Ramus is no doubt right to suggest that intensive psychoanalysis is an inappropriate first line treatment for autism, but to base his widespread condemnation on this aberration is to mistake the part for the whole. From a psychoanalytic perspective the latter error might be a manifestation of 'paranoid schizoid', rather than 'depressive position' thinking, of pre-mentalising rather than mentalising mode. Admittedly, this letter could equally be seen as a last-ditch defense of a dearly-heldgood object. Both viewpoints no doubt have fascinating, if as yet undiscovered, brain correlates.

Jeremy holmesSchool of Psychology, University of Exeter, EX4 4QG,

1)Ramus F. (2013) What's the point of neuropsychoanalysis? British Journal of Psychiatry 203 170-1712)Strathearn, L., Fonagy, P., Amico, J., & Montague, P. R. (2009). Adult attachment predicts maternal brain and oxytocin response to infant cues. Neuropsychopharmacology, 34, 2655-2666.3)Coan J., Schaeffer, H. & Davidson, R. (2006) Lending a Hand: social regulation of the neuronal response to threat. Psychological Science 17 1032-10394)Carhart-Harris, R., Mayberg, H., Malizia, A. & Nutt, D. (200-8) mourning and melancholia revisited: correspondences between principles of Freudian metapsychology and empirical findings of neuropsychiatry. Annals of General Psychiatry, 7, 9-42.5) Holmes, J. (2013) An attachment model of depression: integrating findings from the mood disorder laboratory. Psychiatry 76 68 -86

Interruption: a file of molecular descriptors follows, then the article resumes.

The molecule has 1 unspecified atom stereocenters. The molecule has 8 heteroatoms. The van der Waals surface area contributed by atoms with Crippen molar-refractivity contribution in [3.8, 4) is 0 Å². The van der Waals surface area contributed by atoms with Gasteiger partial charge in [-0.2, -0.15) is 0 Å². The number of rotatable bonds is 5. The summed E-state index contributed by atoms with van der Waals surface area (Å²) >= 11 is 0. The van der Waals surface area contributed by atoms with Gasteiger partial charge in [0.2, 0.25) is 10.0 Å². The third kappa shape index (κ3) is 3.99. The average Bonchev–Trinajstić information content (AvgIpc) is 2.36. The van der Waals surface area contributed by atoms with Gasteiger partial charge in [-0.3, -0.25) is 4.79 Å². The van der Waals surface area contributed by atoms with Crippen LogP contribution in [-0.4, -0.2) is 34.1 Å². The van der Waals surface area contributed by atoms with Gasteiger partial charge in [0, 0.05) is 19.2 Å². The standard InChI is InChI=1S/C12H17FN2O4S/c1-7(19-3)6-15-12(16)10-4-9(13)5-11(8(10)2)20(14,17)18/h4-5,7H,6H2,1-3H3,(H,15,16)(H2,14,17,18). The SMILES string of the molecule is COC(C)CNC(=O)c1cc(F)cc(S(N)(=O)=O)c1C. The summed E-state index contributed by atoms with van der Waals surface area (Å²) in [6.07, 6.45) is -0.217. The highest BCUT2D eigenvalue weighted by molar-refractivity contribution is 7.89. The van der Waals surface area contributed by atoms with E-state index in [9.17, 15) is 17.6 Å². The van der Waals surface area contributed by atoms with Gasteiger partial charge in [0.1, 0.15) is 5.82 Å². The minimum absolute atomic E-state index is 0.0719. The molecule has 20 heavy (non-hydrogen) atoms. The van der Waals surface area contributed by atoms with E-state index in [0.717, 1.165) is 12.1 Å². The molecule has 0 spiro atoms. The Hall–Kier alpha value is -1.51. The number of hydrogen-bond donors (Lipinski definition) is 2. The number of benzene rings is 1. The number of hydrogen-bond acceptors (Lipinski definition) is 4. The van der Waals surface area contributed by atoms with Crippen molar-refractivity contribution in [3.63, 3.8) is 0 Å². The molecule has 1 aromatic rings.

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Conflict of interest: None declared

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The latest manoeuvre in the Freud Wars

Felicity Callard, Senior Lecturer in Social Science for Medical Humanities
09 September 2013

It is hard to know with whom Ramus is most angry. Is it the esteemed neuroscientists, (Damasio, Friston, Kandel, LeDoux), whom he considers to have lent credence to psychoanalysis? Or is it the neuropsychoanalysts (largely engaged via only one position paper by Panksepp and Solms and an article co-authored by Carhart-Harris), who represent to him another attempt to 'rehabilitate' Freud? Or is it the French psychoanalysts, whom,he argues, harm patients and hold back 'evidence-based psychiatry'? Or is it Freud himself, whose ideas Ramus regards as both unoriginal - Plato andPierre Janet said it all before - and malignant?

The historian of psychoanalysis John Forrester would not be surprisedby Ramus's mode of critique. Forrester noted in the late twentieth centurythat the 'classic maneuver' by those opposing Freud is to argue that 'if what he says is right, he stole it from somewhere else ... On the other hand, if what he says is wrong, it belongs entirely to him and it is we who are the fools if we believe it.'1 Ramus's scattergun attack on neuropsychoanalysis should, indeed, be seen as the latest skirmish in the interminable Freud Wars.